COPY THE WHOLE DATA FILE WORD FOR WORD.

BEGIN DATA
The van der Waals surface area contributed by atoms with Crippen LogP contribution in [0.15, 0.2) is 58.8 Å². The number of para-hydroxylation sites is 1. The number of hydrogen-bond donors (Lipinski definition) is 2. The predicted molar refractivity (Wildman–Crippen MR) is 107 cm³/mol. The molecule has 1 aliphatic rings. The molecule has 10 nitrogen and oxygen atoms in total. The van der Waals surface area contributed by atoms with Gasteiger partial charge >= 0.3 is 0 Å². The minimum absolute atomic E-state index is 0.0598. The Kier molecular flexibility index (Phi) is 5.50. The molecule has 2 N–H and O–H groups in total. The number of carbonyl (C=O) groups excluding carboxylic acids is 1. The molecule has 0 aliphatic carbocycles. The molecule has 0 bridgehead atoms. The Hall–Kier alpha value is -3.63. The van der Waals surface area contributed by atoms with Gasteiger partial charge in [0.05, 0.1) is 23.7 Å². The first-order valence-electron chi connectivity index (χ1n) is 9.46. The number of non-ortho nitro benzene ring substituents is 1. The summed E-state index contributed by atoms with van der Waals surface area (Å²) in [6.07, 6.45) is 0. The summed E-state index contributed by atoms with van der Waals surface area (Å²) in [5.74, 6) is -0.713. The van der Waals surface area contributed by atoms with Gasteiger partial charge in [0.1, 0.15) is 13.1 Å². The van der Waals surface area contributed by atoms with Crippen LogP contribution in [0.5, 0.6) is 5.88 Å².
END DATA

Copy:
The van der Waals surface area contributed by atoms with Crippen LogP contribution in [0.15, 0.2) is 58.8 Å². The number of para-hydroxylation sites is 1. The number of hydrogen-bond donors (Lipinski definition) is 2. The predicted molar refractivity (Wildman–Crippen MR) is 107 cm³/mol. The molecule has 1 aliphatic rings. The molecule has 10 nitrogen and oxygen atoms in total. The van der Waals surface area contributed by atoms with Gasteiger partial charge >= 0.3 is 0 Å². The minimum absolute atomic E-state index is 0.0598. The Kier molecular flexibility index (Phi) is 5.50. The molecule has 2 N–H and O–H groups in total. The number of carbonyl (C=O) groups excluding carboxylic acids is 1. The molecule has 0 aliphatic carbocycles. The molecule has 0 bridgehead atoms. The Hall–Kier alpha value is -3.63. The van der Waals surface area contributed by atoms with Gasteiger partial charge in [0.05, 0.1) is 23.7 Å². The first-order valence-electron chi connectivity index (χ1n) is 9.46. The number of non-ortho nitro benzene ring substituents is 1. The summed E-state index contributed by atoms with van der Waals surface area (Å²) in [6.07, 6.45) is 0. The summed E-state index contributed by atoms with van der Waals surface area (Å²) in [5.74, 6) is -0.713. The van der Waals surface area contributed by atoms with Gasteiger partial charge in [0.1, 0.15) is 13.1 Å². The van der Waals surface area contributed by atoms with Crippen LogP contribution in [0.5, 0.6) is 5.88 Å².